Outside of work, Sandy P______ and I were not close. Certainly we got on all right, and worked well together, for two people who were polar opposites in so many many ways. She was a married older woman with two sons coming of age, a real salt-of-the-earth working class Republican from south of the Mason-Dixon line, where I am a Northern Liberal writer and graphic artist, both childless and single. But we liked each other and had a good, strong working relationship, nothing more. Which makes the thing that happened that much stranger.
In time I moved on to a different job for a different employer. As far as I know, Sandy stayed on at the bookstore until she became too sick to work.
I believe that she must have been in her mid-fifties when she was diagnosed with cancer. I had not seen her in several years, but I heard about her illness through the so-called grapevine: Waterville, Maine is a small town.
She fought it hard. It went into remission — then it came back.
The last time I saw Sandy was in a local supermarket. I was heading to the checkout counter when I heard my name being called enthusiastically from the distance. I followed the sound into one of the aisles and there found Sandy in a wheelchair, being pushed by her loving husband, who had himself shed his normal appearance of vitality for that of the strained caregiver — a look I was myself to become too familiar with in later years.
She was wearing a turban to hide her baldness, but was smiling and seemed as full of energy as ever, despite the chair. She had taken on that contradictory aspect that one sometimes sees in very sick people: drained, yet full of life. We exchanged a few pleasant words, said our goodbyes and each moved on.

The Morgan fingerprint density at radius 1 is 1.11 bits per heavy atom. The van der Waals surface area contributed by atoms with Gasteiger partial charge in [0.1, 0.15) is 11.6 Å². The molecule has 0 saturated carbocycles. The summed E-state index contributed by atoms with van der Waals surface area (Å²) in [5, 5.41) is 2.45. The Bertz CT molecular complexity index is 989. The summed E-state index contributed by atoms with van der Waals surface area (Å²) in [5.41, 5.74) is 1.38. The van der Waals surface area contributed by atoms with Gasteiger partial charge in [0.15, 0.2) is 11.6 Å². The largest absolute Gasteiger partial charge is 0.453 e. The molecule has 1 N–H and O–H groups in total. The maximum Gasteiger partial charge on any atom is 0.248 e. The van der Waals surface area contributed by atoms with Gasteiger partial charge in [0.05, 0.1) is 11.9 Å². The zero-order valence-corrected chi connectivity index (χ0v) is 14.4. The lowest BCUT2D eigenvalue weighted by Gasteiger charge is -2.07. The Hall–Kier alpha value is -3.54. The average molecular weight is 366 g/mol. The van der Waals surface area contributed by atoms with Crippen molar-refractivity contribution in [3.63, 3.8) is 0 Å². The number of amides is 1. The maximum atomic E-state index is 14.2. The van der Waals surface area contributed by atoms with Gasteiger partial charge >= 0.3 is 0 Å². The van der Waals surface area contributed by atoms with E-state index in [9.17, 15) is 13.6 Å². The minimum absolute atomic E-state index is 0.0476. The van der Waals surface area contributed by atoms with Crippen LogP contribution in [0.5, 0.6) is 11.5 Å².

I did not see her or have any news of her for several months after that meeting. Life went on.
Then, early one morning, when I was in that middle-ground between sleeping and waking, she came to me in a dream.
In that dream, I was literally coming back from some Deeper Place, from a deeper dream that I do not remember, when she and I met in passing in a public park. I was surprised to see her. She greeted me as enthusiastically as she had in the supermarket. There was no sign of the turban or wheelchair. She looked her old self.
We sat down at a picnic table that sprang up out of nowhere to accommodate us. I remember being really glad to see her. I said, “How are you? You look great!”
And she did. She had her hair and her color and her vitality back, all at Full Strength.
She said, “I am great, I’m completely cured! They were ready to put me in a pine box, but I showed them!”
Which is just how she talked in real life. Emphatic. With just a hint of a southern accent.
We sat for just a bit and talked a little more; but then the time came when I had to go. I got up and left her there at the table. Suddenly, she looked quite sad.
I woke, remembering everything and feeling so strange. I understood immediately what had happened, yet I shrugged it off and thought, Wouldn’t that be odd if…
No more had I gotten dressed and made my way down to the kitchen when the telephone rang. It was Ellen R________, our former boss at the bookstore.
Sandy had died during the night.
I will not tell you that what I experienced was anything other than a dream. And yet I remember it vividly all these years later, and wonder why, of all the people in her life, she came to see me.